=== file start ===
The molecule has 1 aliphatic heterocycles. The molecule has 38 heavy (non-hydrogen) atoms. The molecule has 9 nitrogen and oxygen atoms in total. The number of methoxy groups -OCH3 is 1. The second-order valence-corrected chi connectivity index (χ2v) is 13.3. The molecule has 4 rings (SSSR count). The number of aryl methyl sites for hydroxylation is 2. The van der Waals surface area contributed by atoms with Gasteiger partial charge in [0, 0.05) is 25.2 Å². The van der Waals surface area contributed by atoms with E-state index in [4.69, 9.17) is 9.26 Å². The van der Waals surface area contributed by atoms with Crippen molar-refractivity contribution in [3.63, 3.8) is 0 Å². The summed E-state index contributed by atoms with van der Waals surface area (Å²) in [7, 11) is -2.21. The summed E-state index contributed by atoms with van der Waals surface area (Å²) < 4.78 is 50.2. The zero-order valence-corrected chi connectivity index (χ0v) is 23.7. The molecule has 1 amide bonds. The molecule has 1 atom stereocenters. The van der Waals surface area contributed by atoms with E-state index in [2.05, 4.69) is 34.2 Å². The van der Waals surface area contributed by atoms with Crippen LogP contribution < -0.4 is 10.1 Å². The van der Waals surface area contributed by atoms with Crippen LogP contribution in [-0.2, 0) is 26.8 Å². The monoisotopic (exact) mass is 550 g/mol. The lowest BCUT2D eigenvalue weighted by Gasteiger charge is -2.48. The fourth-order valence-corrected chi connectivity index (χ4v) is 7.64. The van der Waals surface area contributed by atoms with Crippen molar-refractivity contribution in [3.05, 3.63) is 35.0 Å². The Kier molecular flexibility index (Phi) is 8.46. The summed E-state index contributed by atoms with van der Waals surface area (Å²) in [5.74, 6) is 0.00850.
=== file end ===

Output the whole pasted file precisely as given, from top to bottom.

The molecule has 1 aliphatic heterocycles. The molecule has 38 heavy (non-hydrogen) atoms. The molecule has 9 nitrogen and oxygen atoms in total. The number of methoxy groups -OCH3 is 1. The second-order valence-corrected chi connectivity index (χ2v) is 13.3. The molecule has 4 rings (SSSR count). The number of aryl methyl sites for hydroxylation is 2. The van der Waals surface area contributed by atoms with Gasteiger partial charge in [0, 0.05) is 25.2 Å². The van der Waals surface area contributed by atoms with E-state index in [4.69, 9.17) is 9.26 Å². The van der Waals surface area contributed by atoms with Crippen molar-refractivity contribution in [3.63, 3.8) is 0 Å². The summed E-state index contributed by atoms with van der Waals surface area (Å²) in [7, 11) is -2.21. The summed E-state index contributed by atoms with van der Waals surface area (Å²) < 4.78 is 50.2. The zero-order valence-corrected chi connectivity index (χ0v) is 23.7. The molecule has 1 amide bonds. The molecule has 1 atom stereocenters. The van der Waals surface area contributed by atoms with E-state index in [2.05, 4.69) is 34.2 Å². The van der Waals surface area contributed by atoms with Crippen LogP contribution < -0.4 is 10.1 Å². The van der Waals surface area contributed by atoms with Crippen LogP contribution in [-0.2, 0) is 26.8 Å². The monoisotopic (exact) mass is 550 g/mol. The lowest BCUT2D eigenvalue weighted by Gasteiger charge is -2.48. The fourth-order valence-corrected chi connectivity index (χ4v) is 7.64. The van der Waals surface area contributed by atoms with Crippen molar-refractivity contribution in [3.05, 3.63) is 35.0 Å². The Kier molecular flexibility index (Phi) is 8.46. The summed E-state index contributed by atoms with van der Waals surface area (Å²) in [5.74, 6) is 0.00850.